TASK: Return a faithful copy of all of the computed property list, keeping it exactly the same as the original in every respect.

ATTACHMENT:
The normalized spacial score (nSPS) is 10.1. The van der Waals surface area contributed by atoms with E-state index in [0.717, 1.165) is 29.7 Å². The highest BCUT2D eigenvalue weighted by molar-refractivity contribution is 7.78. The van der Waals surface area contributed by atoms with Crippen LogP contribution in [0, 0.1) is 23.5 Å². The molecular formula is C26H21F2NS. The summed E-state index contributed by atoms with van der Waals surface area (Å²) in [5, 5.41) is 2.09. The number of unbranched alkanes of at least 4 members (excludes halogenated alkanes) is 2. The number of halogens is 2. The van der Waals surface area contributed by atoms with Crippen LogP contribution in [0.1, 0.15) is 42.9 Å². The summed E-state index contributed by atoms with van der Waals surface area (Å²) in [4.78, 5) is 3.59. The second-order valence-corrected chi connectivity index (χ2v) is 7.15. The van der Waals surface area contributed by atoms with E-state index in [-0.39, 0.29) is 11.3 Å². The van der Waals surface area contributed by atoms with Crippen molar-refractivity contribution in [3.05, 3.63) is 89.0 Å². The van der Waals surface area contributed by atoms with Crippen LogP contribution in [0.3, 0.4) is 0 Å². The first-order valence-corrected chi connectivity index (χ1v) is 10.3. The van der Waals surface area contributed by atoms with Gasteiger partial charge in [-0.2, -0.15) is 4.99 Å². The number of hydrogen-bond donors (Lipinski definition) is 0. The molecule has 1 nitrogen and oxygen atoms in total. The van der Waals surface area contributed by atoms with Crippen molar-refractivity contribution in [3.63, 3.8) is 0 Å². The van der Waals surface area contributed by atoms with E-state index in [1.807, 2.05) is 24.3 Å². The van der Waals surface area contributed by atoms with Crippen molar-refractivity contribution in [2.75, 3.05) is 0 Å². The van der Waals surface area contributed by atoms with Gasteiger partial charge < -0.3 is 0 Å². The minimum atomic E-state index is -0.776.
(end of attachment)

The normalized spacial score (nSPS) is 10.1. The van der Waals surface area contributed by atoms with E-state index in [0.717, 1.165) is 29.7 Å². The highest BCUT2D eigenvalue weighted by molar-refractivity contribution is 7.78. The van der Waals surface area contributed by atoms with Crippen LogP contribution in [0, 0.1) is 23.5 Å². The molecular formula is C26H21F2NS. The summed E-state index contributed by atoms with van der Waals surface area (Å²) in [5, 5.41) is 2.09. The number of unbranched alkanes of at least 4 members (excludes halogenated alkanes) is 2. The number of halogens is 2. The van der Waals surface area contributed by atoms with Crippen LogP contribution in [0.1, 0.15) is 42.9 Å². The summed E-state index contributed by atoms with van der Waals surface area (Å²) in [4.78, 5) is 3.59. The second-order valence-corrected chi connectivity index (χ2v) is 7.15. The van der Waals surface area contributed by atoms with E-state index in [-0.39, 0.29) is 11.3 Å². The van der Waals surface area contributed by atoms with Crippen molar-refractivity contribution in [3.05, 3.63) is 89.0 Å². The van der Waals surface area contributed by atoms with Crippen LogP contribution in [0.3, 0.4) is 0 Å². The first-order valence-corrected chi connectivity index (χ1v) is 10.3. The van der Waals surface area contributed by atoms with Gasteiger partial charge in [-0.2, -0.15) is 4.99 Å². The number of hydrogen-bond donors (Lipinski definition) is 0. The molecule has 1 nitrogen and oxygen atoms in total. The van der Waals surface area contributed by atoms with Crippen molar-refractivity contribution in [3.63, 3.8) is 0 Å². The van der Waals surface area contributed by atoms with E-state index in [1.807, 2.05) is 24.3 Å². The van der Waals surface area contributed by atoms with Crippen molar-refractivity contribution in [2.75, 3.05) is 0 Å². The van der Waals surface area contributed by atoms with Gasteiger partial charge < -0.3 is 0 Å². The minimum atomic E-state index is -0.776.